Goldseek.com | Nov. 4, 2011
Gold is trading at USD 1,759, EUR 1,271.10 , GBP 1,097.40, JPY 137,261, CHF 1,552.30 and AUD 1,690.40 per ounce. Gold’s London AM fix this morning was USD 1,756.00, GBP 1,096.47, and EUR 1,269.61per ounce. Yesterday's AM fix was USD 1,732.50, GBP 1,083.69, and EUR 1,257.25 per ounce.
Cross Currency Table
Gold is lower in most major currencies including in US dollars after rising more than 1% in majors yesterday. Prices remain near their highest in six weeks as uncertainty surrounding the euro zone debt crisis and the prospect of a Greek exit from the euro continues to support.
Gold appears to have broken out above resistance at $1,750/oz after consolidating between $1,600 and $1,750 in recent weeks.
Demand for gold bullion remains broad based and global in nature. One of the most important sources of demand continues to be central bank demand.
According to data from the IMF, central banks continue to be significant net buyers of gold. Mexico has added most to its reserves, with a net 83.7T of gold between January and September 2011, followed by Russia, which has added 59.3T this year, and Thailand, which has added 52.9T (see chart).
Central Bank Purchases of Gold So Far in 2011
Many market participants and non gold and silver experts tend to focus on the daily fluctuations and “noise” of the market and not see the “big picture” major change in the fundamental supply and demand situation in the bullion markets – particularly due to investment and central bank demand from China, India and the rest of an increasingly wealthy Asia.
The central banks of India and China are rightly believed to be again quietly accumulating gold and the IMF figures do not include this potentially very important and significant source of demand.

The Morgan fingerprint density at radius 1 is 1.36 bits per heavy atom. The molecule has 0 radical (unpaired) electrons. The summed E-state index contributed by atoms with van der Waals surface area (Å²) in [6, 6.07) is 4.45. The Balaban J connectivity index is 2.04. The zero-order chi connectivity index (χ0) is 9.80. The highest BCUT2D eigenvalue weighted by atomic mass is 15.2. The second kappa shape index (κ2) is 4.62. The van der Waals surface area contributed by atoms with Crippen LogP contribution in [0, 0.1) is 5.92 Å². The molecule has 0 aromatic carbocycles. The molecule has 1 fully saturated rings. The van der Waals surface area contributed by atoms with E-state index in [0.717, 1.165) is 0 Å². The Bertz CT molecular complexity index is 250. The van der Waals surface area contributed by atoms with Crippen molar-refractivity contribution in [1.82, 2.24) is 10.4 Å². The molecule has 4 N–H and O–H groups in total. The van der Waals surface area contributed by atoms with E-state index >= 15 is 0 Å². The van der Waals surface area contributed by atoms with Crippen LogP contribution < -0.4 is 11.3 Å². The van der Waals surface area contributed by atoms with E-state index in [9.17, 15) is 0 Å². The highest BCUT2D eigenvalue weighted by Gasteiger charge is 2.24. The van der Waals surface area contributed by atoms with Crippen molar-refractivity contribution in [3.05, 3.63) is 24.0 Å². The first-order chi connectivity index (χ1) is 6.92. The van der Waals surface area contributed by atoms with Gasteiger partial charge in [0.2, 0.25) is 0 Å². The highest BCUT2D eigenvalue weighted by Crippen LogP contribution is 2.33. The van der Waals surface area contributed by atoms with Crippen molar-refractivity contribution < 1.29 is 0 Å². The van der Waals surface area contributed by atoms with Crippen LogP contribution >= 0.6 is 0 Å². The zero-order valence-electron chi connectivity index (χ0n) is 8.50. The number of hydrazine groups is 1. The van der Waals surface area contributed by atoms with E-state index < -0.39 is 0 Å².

China’s gold reserves are very small when compared to those of the U.S. and indebted European nations. They are miniscule when compared with China’s massive foreign exchange reserves of over $3 trillion.
The People’s Bank of China is almost certainly continuing to quietly accumulate gold bullion reserves. As was the case previously, they will not announce their gold bullion purchases to the market in order to ensure they accumulate sizeable reserves at more competitive prices. They also do not wish to create a run on the dollar – thereby devaluing their sizeable reserves.
The deepening Eurozone debt crisis and real possibility means that central bank demand will remain robust and may even increase in the coming months.
Central bank demand has put a floor under the gold market and will likely help propel prices above the nominal record high in the coming weeks.
Comparing the gold market of today to the gold market of 1980 is ridiculous. Talk of the gold bubble bursting remains extremely ill informed.
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(Reuters) -- Gold eases after rally, holds near 6-week top
(MarketWatch) -- Gold futures climb to six-week high
(Bloomberg) -- Gartman Sees Gold in Euros at Record as Currency Slides: Chart of the Day
(24.com) -- G20 mulls global liquidity boost using IMF
(Bloomberg) -- James Rickards on the U.S Dollar, Treasuries, Euro and China
(Barron’s) -- Gold Clears Key Hurdle: Can It Hold? ABX, GG Lead Miners Higher
(ZeroHedge) -- MF Bankruptcy Causes Biggest Foreign Bank Liquidity Scramble To 'Fed Safety' Ever, Harbinger Of Major Eurobank Stress